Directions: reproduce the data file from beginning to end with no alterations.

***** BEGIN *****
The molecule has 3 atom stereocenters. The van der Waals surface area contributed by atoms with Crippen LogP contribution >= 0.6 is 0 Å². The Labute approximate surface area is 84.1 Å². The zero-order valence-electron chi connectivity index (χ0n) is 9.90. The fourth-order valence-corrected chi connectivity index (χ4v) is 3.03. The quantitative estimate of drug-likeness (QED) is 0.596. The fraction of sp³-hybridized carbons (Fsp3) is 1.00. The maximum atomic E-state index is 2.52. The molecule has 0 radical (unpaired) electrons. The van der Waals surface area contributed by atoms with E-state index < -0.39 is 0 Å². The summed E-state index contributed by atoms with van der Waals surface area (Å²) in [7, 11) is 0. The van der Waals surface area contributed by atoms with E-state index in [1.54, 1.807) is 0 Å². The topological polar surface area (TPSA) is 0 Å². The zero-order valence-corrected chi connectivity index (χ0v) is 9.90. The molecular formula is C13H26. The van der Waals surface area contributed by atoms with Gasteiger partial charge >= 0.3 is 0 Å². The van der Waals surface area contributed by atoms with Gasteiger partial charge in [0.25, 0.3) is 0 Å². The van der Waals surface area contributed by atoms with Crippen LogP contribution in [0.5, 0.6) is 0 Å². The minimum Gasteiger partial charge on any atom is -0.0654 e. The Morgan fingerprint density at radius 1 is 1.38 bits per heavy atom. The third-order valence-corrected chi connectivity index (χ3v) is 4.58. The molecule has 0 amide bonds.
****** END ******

The molecule has 3 atom stereocenters. The van der Waals surface area contributed by atoms with Crippen LogP contribution >= 0.6 is 0 Å². The Labute approximate surface area is 84.1 Å². The zero-order valence-electron chi connectivity index (χ0n) is 9.90. The fourth-order valence-corrected chi connectivity index (χ4v) is 3.03. The quantitative estimate of drug-likeness (QED) is 0.596. The fraction of sp³-hybridized carbons (Fsp3) is 1.00. The maximum atomic E-state index is 2.52. The molecule has 0 radical (unpaired) electrons. The van der Waals surface area contributed by atoms with E-state index < -0.39 is 0 Å². The summed E-state index contributed by atoms with van der Waals surface area (Å²) in [7, 11) is 0. The van der Waals surface area contributed by atoms with E-state index in [1.54, 1.807) is 0 Å². The topological polar surface area (TPSA) is 0 Å². The zero-order valence-corrected chi connectivity index (χ0v) is 9.90. The molecular formula is C13H26. The van der Waals surface area contributed by atoms with Gasteiger partial charge >= 0.3 is 0 Å². The van der Waals surface area contributed by atoms with Gasteiger partial charge in [0.25, 0.3) is 0 Å². The van der Waals surface area contributed by atoms with Crippen LogP contribution in [0.5, 0.6) is 0 Å². The minimum Gasteiger partial charge on any atom is -0.0654 e. The Morgan fingerprint density at radius 1 is 1.38 bits per heavy atom. The third-order valence-corrected chi connectivity index (χ3v) is 4.58. The molecule has 0 amide bonds.